An increased incidence of inflammatory and autoimmune diseases in the developed countries is suggested due to good sanitation called the hygiene hypothesis. Recent reports that patients with inflammatory autoimmune diseases rheumatoid arthritis (RA) have decreased fecal levels of certain commensal bacteria such as Prevotella and Bifidobacetrium further support this hypothesis. Thus, it is hypothesized that intestinal microbes with the innate immune system might be a critical epigenetic factor modifying autoimmune diseases such as RA and Multiple Sclerosis (MS). The intestinal microbiota act as the primary agent in the development of the postnatal immune system and expansion of T regulatory cells. In patients with RA and MS, putative Treg cells have been demonstrated in peripheral blood although they are defective functionally. These observations suggest that commensal bacteria can be used as probiotics to treat inflammatory and autoimmune disease. Rheumatoid arthritis and MS are both multifactorial diseases and require interaction between genetic and environmental factors for predisposition. Among genetic factors, association with certain class II molecules is the strongest factor for both diseases. Rheumatoid arthritis is associated with the presence of DR4/DQ8 while MS is associated with HLA-DR2, 3, 4, and DQ6, DQ8. A role of CD4 T cells and B cells has been suggested based on the cytokines and success of the anti-cytokine and anti-B cell therapies in both diseases. Recently, we isolated Prevotella histicola, anaerobic commensal bacteria of the human gut from the bowel of a patient. We propose that P. histicola induced innate/adaptive immune responses in the gut cause induction of anti-inflammatory cytokines/chemokines, Tregs, and subsequent immune tolerance in periphery leading to suppression of collagen-induced arthritis (CIA) and experimental autoimmune encephalomyelitis (EAE). In this proposal we will investigate the ability of P. histicola to modulate immune response and clinical disease in an animal model of arthritis, (collagen-induced arthritis (CIA), and MS (experimental autoimmune encephalomyelitis (EAE). We will use both preventive and therapeutic protocols to define the immunomodulatory effect of the bacteria in these models. Further, we will define the mechanism of action of probiotics-mediated suppression of autoimmunity, especially the role of mucosal immune response and regulatory T cells. We will use our novel humanized HLA class II transgenic mice expressing human HLA-DR3 or DR4 and DQ8 in mice lacking endogenous class II genes as an animal model for MS and RA. Immunization of DR4/DQ8 mice with type II collagen leads to the development of CIA, and immunization of DR3/DQ8 mice with myelin proteolipid protein leads to development of EAE. Both diseases develop organ-specific pathology similar to one observed in their respective human diseases. Our preliminary data using P. histicola in these models has shown that bacterium possesses anti-inflammatory properties and indicates that it can be used as a probiotic for treatment of autoimmune diseases. This is the first reported use of Gram-negative commensal bacteria as probiotics. Treatment of these disorders generally relies on immunosuppressive drugs, which lack specificity of action and can have serious side effects. A novel approach for the treatment of such diseases is to exploit the immunomodulatory function of commensal bacteria, which might be relevant to human inflammatory diseases and may pave the way for a safe and novel therapeutic option. If successful, this therapy can be used to treat not only RA and MS, but other inflammatory and autoimmune diseases, too.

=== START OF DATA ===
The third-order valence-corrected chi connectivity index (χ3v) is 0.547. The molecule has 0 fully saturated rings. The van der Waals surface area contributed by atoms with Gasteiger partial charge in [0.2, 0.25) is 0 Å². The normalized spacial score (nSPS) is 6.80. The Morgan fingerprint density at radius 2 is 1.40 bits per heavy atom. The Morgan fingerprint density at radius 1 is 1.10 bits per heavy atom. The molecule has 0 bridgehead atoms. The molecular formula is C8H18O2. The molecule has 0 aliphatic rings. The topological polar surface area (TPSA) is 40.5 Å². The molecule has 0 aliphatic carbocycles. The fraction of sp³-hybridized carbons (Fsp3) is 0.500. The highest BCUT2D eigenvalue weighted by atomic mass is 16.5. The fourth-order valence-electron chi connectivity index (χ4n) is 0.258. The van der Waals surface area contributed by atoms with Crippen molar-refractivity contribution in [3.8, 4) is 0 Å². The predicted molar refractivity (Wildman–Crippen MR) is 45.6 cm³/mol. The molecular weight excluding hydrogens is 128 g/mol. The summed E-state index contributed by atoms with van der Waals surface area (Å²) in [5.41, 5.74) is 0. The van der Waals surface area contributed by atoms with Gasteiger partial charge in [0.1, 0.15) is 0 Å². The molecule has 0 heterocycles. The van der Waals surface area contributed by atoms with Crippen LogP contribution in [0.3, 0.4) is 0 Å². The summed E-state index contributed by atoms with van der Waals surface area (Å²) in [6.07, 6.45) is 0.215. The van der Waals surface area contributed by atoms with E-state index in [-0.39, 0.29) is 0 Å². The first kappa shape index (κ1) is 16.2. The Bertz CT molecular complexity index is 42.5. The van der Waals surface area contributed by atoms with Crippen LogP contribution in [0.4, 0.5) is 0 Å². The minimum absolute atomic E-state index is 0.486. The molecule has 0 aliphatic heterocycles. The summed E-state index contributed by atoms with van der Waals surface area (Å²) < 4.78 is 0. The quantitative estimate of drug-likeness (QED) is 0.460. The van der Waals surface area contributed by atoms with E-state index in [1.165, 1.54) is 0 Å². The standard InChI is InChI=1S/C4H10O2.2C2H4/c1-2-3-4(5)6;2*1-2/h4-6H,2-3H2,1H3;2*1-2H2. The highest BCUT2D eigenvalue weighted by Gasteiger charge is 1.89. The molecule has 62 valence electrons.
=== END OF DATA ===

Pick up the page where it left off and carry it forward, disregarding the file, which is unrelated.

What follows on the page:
|Effective start/end date||1/1/09 → 8/14/13|
- Congressionally Directed Medical Research Programs: $597,190.00
- U.S. Department of Defense: $597,190.00